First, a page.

CAREERS AND ALUMNI
Why Study Sociology?
What will a major in Sociology prepare you to do? You will find sociology majors in many different occupations. Employment opportunities with a bachelor’s degree include entry-level positions in the following areas: advertising, banking, counseling, consulting, criminal justice, health services, human resources, marketing, sales, and social research.
Liberal Arts students are very successful at entering the business world. Corporate recruiters are interested in serious students with strong analytical, verbal and written communication skills, as well as computer literacy and familiarity with research and statistics. All of these skills can be improved in the pursuit of a bachelor’s degree in sociology at Villanova University.
More information on careers in sociology can be found at the American Sociological Association’s website.
Why Study Criminology?
What will a major in Criminology prepare you to do? The liberal arts focus of our criminology program will prepare you to write and communicate well, develop analytical and problem-solving skills, and other abilities which graduate schools and employers’ value.
You could build a career as a juvenile court caseworker, probation officer or working with at-risk youth. Crime prevention agencies develop and implement programs for families, schools and communities designed to reduce crime, and your skills would be a valuable asset in these efforts. If you feel strongly about making a difference, then hands-on work in a teen runaway shelter or domestic violence shelter may be appealing to you.
In addition to a strong GPA, employers seek applicants who have a broad educational background and who acquire real world experience. Internships provide students with opportunities to explore careers, acquire professional experience, and prepare for post-graduate employment.
Our students land internships at community agencies such as:
- People’s Emergency Center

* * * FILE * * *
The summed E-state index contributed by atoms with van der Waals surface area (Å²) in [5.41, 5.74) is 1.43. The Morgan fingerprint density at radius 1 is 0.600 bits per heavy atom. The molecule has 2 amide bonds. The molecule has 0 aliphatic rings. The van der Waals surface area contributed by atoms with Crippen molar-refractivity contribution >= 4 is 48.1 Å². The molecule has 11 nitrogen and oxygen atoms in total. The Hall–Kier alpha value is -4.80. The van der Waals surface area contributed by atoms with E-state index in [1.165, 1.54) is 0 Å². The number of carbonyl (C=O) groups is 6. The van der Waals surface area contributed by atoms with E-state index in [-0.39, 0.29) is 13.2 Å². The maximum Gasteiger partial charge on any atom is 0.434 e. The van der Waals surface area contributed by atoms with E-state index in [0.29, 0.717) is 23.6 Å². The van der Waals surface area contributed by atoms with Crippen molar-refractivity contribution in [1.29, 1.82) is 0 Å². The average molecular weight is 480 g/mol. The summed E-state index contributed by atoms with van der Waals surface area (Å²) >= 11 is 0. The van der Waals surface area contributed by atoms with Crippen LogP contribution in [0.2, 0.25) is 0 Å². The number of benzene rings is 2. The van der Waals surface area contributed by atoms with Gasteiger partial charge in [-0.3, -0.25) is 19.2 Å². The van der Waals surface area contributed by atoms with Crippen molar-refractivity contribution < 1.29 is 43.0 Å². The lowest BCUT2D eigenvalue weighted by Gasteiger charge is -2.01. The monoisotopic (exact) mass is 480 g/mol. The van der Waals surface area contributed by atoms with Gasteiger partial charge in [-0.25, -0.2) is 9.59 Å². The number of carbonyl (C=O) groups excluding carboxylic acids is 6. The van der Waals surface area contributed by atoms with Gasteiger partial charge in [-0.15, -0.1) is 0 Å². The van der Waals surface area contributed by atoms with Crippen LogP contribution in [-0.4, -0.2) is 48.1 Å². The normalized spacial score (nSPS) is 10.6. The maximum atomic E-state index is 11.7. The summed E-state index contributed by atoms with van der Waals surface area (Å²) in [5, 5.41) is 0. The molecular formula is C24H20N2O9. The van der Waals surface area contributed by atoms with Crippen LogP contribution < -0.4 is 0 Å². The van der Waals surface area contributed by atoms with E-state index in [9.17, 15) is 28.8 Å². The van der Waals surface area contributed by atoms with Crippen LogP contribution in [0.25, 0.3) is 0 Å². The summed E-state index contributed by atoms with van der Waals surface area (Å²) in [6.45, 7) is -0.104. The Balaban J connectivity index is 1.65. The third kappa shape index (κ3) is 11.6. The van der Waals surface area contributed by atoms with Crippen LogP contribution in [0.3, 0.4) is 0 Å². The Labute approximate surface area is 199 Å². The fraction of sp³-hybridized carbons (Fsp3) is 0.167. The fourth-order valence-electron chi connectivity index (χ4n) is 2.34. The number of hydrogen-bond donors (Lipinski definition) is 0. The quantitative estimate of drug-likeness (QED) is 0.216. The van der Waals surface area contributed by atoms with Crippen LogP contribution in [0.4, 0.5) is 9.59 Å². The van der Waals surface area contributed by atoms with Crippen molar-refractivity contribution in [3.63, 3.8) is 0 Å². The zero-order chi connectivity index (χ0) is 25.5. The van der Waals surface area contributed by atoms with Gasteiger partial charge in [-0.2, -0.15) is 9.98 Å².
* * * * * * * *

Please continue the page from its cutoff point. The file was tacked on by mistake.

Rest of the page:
- Catholic Social Services
- New York State Supreme Court
- U.S. Pretrial Services
- Philadelphia DA’s Office and Delaware County Probation Department
- the Legal-Aid Society
- Children’s Law Center
- and American Civil Liberties Union of Connecticut
The Nova Network is Villanova's official social and professional networking platform. By joining the Nova Network, you will be able to network with Villanovans in your industry or city, share career advice or gain insights from experienced professionals, and access career development resources designed for your level of experience.
There is a specific Nova Network group for Villanova Sociology and Criminology students and alumni.
Service-Learning connects course objectives with meeting the needs of people in underserved communities. Integration of theoretical knowledge and experiential learning in the community provides a context for critical and constructive thinking and action that promotes the common good.
Learn more about experiential learning opportunities for our students.
Our students conduct research under the mentorship and guidance of distinguished faculty and present their work at regional and national conferences. These experiential learning opportunities allow our students to hone their analytical and professional skills.
Learn more about undergraduate research in the department.
Some of our majors choose to continue their education in competitive masters and doctoral programs in sociology, criminology and related fields.
More information on graduate schools in sociology can be found at the American Sociological Association’s website.
More information on graduate schools in criminology can be found at the American Society of Criminology’s website.
Samantha DeCarlo ‘21 CLAS is in her second year of a master's program in music therapy in Germany. Over the summer, she had an internship working with patients in a forensic psychiatry clinic (i.e. patients are admitted due to being proven to have been mentally ill at the time of their crime). She utilized skills and experiences acquired from her BA in criminology along with those from her current musical therapy studies. "Since the patients here have longer stays than those at a general psychiatric clinic, progress is marked in the little steps and instances towards change," Sam says. "There is also a great emphasis on giving the patients a space where they can achieve something, as many of them have backgrounds where they may have learned they were not good enough or felt they could never succeed." Sam is excited about expanding her knowledge even more in her final year of the master's program.
Madalyn Sullivan ‘21 CLAS is an English Language Arts teacher on the Pine Ridge Reservation in South Dakota. She discusses why she chose this step prior to pursuing child advocacy or juvenile defense law, and how sociology influenced the decision as well as her thinking about life on the Reservation.